“We have realised Paragon is even selling some of the machinery at the mining site. This further called our attention to do something about the company. We expected them to use the machinery to develop the mine,” he said.

Meanwhile, the Lesotho Times has further established that the government last week turned down Paragon’s proposal for the acquisition of Mothae Mine. The offer came after Lucara Diamond Corporation ceded the rights to the mine back to Government last month.

Paragon’s idea, the Lesotho Times learnt, was to use Mothae to raise capital.

However, Mr Thotanyana said the government turned down Paragon’s proposal due to the previous fallout over Lemphane.

“We are talking about the same company which has let us down at Lemphane. How do you expect us to give the rights of Mothae to a company which has already failed us on the other mine it already has exclusive rights to?

“Paragon has not only failed us as government, but it also failed communities around Lemphane as well as the entire Basotho nation. Paragon should have employed a sizeable number of Basotho had it complied with its contract for Lemphane. By now, Paragon should have mined three million tons of ore from that mine. It should have developed that area and improved livelihoods of many families.

“Like I said, Paragon has on many occasions claimed to have secured funds to operate both mines. Actually, we had approved Paragon to operate Mothae after the company was identified by Lucara as the next investor when the latter decided to leave the mine for better operations they had secured in Botswana and elsewhere.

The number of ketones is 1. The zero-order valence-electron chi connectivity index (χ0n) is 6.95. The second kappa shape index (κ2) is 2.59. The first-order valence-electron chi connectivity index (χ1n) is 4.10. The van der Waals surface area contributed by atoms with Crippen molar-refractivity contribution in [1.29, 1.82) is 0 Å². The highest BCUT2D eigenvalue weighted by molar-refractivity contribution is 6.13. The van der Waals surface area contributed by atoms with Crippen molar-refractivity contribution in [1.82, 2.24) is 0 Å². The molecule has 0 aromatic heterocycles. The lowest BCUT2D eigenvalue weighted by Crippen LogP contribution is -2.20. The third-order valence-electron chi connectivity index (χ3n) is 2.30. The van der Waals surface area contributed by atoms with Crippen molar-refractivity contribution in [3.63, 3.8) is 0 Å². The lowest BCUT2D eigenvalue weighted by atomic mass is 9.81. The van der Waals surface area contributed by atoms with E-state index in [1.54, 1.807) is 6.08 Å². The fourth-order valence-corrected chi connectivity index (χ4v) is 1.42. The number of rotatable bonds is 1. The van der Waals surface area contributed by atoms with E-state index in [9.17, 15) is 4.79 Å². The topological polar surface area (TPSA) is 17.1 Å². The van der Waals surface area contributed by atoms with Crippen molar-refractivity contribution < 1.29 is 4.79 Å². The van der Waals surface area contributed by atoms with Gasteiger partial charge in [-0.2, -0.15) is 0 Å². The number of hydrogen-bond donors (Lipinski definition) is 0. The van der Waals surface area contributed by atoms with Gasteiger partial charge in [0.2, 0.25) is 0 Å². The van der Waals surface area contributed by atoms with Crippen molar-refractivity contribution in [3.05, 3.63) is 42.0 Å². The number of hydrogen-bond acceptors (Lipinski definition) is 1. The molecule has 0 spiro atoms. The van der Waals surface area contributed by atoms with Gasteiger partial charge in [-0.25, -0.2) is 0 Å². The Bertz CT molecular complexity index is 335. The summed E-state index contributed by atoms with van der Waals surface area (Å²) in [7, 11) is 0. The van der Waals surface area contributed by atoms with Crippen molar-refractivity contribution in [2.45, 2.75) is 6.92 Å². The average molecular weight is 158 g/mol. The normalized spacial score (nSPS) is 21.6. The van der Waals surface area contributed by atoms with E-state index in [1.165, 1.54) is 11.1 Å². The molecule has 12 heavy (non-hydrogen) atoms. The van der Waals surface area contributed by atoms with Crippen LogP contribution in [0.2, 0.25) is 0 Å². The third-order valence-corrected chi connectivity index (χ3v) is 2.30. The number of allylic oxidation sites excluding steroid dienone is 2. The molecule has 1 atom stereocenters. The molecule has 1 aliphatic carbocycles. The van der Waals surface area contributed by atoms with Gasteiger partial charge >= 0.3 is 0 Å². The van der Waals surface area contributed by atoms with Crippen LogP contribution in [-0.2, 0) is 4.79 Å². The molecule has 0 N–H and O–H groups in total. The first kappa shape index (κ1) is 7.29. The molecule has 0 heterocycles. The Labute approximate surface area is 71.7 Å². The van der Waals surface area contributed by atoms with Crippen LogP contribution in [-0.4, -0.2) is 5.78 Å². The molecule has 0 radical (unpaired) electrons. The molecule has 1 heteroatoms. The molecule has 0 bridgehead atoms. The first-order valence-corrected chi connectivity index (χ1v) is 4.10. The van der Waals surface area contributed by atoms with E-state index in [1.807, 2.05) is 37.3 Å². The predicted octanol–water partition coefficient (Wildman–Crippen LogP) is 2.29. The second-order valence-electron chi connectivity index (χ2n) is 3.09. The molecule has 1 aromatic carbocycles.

“We approved Paragon’s takeover from Lucara in August 2015, but it seemed we had opened a can of worms when we requested the company to provide proof of its finances within 30 days. This was after Paragon claimed to have secured US$70 million to operate Mothae. They brought documents here which suggested that they had secured the funding from Trade 4 Business Finances. We then asked the Central Bank of Lesotho to verify this, but the bank could not approve this.”

The minister said he had been receiving “many text messages” from Paragon claiming to have secured more funding, but the company had not been able to transfer the funds to Lesotho.

“It has always proved difficult for Paragon to transfer the money into Lesotho and prove to us it has the financial capacity to operate. We have since decided to put Mothae mine to tender, and Paragon can still bid for it. If Paragon outcompetes other companies in the process, we will not hesitate to award it the contract for Mothae. But it should be via transparent tendering processes which we are already working on.”

Contacted for comment yesterday, Paragon Finance Director, Simon Retter said: “It is true what the minister is saying, that we were not able to raise the money in 2015 to operate Lemphane. It has been a difficult year for us, and of course, for everyone in the mining and commodities industry, to raise capital.  We have apologised and respect that the minister has been patient. But we finally secured US$30 million from our investors after a long wait. We showed proof of such funds to the minister via banking documents, evidencing that the funds were now available to invest in both mines and commence production within four months and employ over 300 people forthwith.